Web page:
Sustainability is a big concept with some simple (and some not so simple) solutions and at the Sanctuary we attempt to achieve this in a variety of evolving ways.

We employ a number of alternative means of producing and reducing our energy consumption, including solar power and using low-consumption lighting and appliances in our buildings. We are always striving to make The Sanctuary more energy efficient and less impacting on the land and resources of our earth.  We live on approximately 10% of the resource consumption rate of the average American.


Our community bathroom is a composting toilet we call the Eco-Temple. Waste is a verb!


The honey bees from our apiary sup on the large lavender patch in the main gardens and its mammoth sunflowers. We use no chemical pesticides or fertilizers whatsoever at The Sanctuary and are currently cycling out large doses of Round-Up withstood over a ten year period here at another time in the Sanctuary’s history.


We enjoy chickens and goats here, as well. Apparently, it’s a new concept called “Flerding.”  It’s working for us, flocks and herds of different animals can be quite beneficial to each other. The goats provide protection for our free range chickens and the goats get to eat a lot of their favorite thing ever: bird seed!  We call it crack-corn for goats and we store it in metal trashcans outside the chicken coop. The clanging top of the metal trashcan hitting the ground alerts us to their break-in attempts.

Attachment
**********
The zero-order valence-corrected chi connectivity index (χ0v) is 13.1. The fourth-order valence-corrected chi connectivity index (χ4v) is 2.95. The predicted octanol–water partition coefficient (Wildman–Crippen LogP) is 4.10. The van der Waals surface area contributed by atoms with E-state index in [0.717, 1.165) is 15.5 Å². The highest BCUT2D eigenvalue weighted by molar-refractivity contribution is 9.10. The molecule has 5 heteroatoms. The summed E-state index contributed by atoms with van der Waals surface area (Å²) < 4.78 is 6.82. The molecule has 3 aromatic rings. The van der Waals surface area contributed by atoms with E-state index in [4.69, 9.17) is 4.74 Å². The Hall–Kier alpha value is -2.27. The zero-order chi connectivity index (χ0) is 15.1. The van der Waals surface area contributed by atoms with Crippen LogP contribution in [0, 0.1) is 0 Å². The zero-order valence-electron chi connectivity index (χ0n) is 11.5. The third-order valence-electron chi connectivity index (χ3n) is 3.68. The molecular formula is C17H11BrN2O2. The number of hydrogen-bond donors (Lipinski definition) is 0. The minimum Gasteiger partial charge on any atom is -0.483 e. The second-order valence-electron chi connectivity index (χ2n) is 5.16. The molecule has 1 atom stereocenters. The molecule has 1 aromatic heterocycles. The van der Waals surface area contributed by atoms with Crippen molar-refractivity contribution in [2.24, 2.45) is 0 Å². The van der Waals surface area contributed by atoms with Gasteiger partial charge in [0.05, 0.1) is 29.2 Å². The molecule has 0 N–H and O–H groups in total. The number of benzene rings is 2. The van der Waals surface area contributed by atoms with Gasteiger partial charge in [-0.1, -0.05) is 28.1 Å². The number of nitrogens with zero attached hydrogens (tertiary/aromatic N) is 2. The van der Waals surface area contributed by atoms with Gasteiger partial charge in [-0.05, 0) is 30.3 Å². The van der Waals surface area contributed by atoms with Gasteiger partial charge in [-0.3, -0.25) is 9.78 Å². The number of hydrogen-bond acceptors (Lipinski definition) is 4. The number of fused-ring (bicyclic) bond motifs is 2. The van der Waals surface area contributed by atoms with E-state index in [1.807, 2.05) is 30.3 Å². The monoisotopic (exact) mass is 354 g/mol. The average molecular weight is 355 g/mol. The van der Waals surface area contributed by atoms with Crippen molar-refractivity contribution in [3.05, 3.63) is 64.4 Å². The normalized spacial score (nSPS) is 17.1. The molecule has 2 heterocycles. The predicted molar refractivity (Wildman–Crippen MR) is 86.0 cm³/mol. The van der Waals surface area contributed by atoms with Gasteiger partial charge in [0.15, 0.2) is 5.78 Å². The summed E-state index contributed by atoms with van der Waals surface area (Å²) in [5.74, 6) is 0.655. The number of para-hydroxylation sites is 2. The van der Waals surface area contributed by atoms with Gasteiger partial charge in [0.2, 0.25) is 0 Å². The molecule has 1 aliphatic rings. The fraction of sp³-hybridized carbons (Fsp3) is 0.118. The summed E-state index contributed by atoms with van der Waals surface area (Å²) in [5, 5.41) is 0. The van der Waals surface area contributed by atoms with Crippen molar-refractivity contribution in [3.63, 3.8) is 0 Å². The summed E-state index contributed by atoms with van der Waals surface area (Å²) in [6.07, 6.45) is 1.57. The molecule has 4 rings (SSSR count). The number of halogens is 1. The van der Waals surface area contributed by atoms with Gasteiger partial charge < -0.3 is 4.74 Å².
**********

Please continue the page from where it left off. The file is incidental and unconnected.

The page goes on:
We are currently building a “goat castle” for the goats and a hermitage in the forest for meditation.   These structures are energy efficient and hand-made, mostly using recycled materials and the abundant cedar from our forest.


We recycle and compost and our gardens are completely organic, providing much of the produce for meals we serve during growing seasons. We rely on local farmers and bakers whenever possible for the balance of what we serve at The Sanctuary.


We strive to model effective stewardship of local commons while also being responsible citizens of commons that are more global in scope, living on approximately 20% of the resource consumption rate of the average American.  By showing that people living within these alternative systems are living abundant, happy lives; thriving even, fundamental shifts in cultural logic can be manifested.